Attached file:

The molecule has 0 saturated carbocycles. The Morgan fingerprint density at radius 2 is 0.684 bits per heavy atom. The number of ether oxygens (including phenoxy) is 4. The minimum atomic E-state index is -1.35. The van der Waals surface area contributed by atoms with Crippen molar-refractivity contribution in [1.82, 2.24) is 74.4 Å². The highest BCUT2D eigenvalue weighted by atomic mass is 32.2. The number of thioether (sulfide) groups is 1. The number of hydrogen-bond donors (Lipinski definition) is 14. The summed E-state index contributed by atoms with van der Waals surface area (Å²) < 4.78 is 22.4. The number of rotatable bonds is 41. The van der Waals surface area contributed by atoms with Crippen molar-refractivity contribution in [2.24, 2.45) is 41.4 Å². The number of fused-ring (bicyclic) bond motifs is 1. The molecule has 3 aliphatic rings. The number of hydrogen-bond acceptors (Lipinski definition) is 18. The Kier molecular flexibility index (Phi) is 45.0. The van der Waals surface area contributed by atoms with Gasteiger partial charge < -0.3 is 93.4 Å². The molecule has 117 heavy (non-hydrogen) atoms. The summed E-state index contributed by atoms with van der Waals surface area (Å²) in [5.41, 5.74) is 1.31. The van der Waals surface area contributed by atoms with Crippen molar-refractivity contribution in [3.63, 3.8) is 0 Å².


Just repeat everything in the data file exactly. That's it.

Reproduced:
The molecule has 0 saturated carbocycles. The Morgan fingerprint density at radius 2 is 0.684 bits per heavy atom. The number of ether oxygens (including phenoxy) is 4. The minimum atomic E-state index is -1.35. The van der Waals surface area contributed by atoms with Crippen molar-refractivity contribution in [1.82, 2.24) is 74.4 Å². The highest BCUT2D eigenvalue weighted by atomic mass is 32.2. The number of thioether (sulfide) groups is 1. The number of hydrogen-bond donors (Lipinski definition) is 14. The summed E-state index contributed by atoms with van der Waals surface area (Å²) < 4.78 is 22.4. The number of rotatable bonds is 41. The van der Waals surface area contributed by atoms with Crippen molar-refractivity contribution in [2.24, 2.45) is 41.4 Å². The number of fused-ring (bicyclic) bond motifs is 1. The molecule has 3 aliphatic rings. The number of hydrogen-bond acceptors (Lipinski definition) is 18. The Kier molecular flexibility index (Phi) is 45.0. The van der Waals surface area contributed by atoms with Gasteiger partial charge < -0.3 is 93.4 Å². The molecule has 117 heavy (non-hydrogen) atoms. The summed E-state index contributed by atoms with van der Waals surface area (Å²) in [5.41, 5.74) is 1.31. The van der Waals surface area contributed by atoms with Crippen molar-refractivity contribution in [3.63, 3.8) is 0 Å².